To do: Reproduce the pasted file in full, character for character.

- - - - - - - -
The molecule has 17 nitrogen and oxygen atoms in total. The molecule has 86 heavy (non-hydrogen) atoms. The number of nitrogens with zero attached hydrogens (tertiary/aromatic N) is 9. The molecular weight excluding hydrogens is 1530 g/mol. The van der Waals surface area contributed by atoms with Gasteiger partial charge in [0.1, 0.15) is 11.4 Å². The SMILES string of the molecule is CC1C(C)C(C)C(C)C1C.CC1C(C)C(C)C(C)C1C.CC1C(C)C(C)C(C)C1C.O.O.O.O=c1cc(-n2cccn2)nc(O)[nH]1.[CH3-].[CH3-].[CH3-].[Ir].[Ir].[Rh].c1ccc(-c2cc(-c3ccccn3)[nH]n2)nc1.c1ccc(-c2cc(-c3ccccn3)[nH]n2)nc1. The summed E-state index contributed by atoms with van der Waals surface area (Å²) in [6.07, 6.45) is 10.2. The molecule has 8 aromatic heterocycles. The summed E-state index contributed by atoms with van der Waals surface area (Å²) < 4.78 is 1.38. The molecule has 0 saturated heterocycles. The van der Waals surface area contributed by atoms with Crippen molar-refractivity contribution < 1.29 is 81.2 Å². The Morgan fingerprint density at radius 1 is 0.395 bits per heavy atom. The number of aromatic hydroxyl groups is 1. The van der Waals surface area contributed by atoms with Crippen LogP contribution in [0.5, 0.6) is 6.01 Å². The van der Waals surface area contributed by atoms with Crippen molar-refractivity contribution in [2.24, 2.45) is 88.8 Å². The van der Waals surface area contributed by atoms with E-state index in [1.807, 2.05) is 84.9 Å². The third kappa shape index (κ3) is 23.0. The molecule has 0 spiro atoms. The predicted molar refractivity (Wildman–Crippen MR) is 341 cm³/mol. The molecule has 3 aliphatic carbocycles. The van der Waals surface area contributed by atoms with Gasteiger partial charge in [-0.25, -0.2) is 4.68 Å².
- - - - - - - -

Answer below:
The molecule has 17 nitrogen and oxygen atoms in total. The molecule has 86 heavy (non-hydrogen) atoms. The number of nitrogens with zero attached hydrogens (tertiary/aromatic N) is 9. The molecular weight excluding hydrogens is 1530 g/mol. The van der Waals surface area contributed by atoms with Gasteiger partial charge in [0.1, 0.15) is 11.4 Å². The SMILES string of the molecule is CC1C(C)C(C)C(C)C1C.CC1C(C)C(C)C(C)C1C.CC1C(C)C(C)C(C)C1C.O.O.O.O=c1cc(-n2cccn2)nc(O)[nH]1.[CH3-].[CH3-].[CH3-].[Ir].[Ir].[Rh].c1ccc(-c2cc(-c3ccccn3)[nH]n2)nc1.c1ccc(-c2cc(-c3ccccn3)[nH]n2)nc1. The summed E-state index contributed by atoms with van der Waals surface area (Å²) in [6.07, 6.45) is 10.2. The molecule has 8 aromatic heterocycles. The summed E-state index contributed by atoms with van der Waals surface area (Å²) < 4.78 is 1.38. The molecule has 0 saturated heterocycles. The van der Waals surface area contributed by atoms with Crippen molar-refractivity contribution < 1.29 is 81.2 Å². The Morgan fingerprint density at radius 1 is 0.395 bits per heavy atom. The number of aromatic hydroxyl groups is 1. The van der Waals surface area contributed by atoms with Crippen LogP contribution in [0.5, 0.6) is 6.01 Å². The van der Waals surface area contributed by atoms with Crippen molar-refractivity contribution in [2.24, 2.45) is 88.8 Å². The van der Waals surface area contributed by atoms with E-state index in [1.807, 2.05) is 84.9 Å². The third kappa shape index (κ3) is 23.0. The molecule has 0 spiro atoms. The predicted molar refractivity (Wildman–Crippen MR) is 341 cm³/mol. The molecule has 3 aliphatic carbocycles. The van der Waals surface area contributed by atoms with Gasteiger partial charge in [-0.25, -0.2) is 4.68 Å².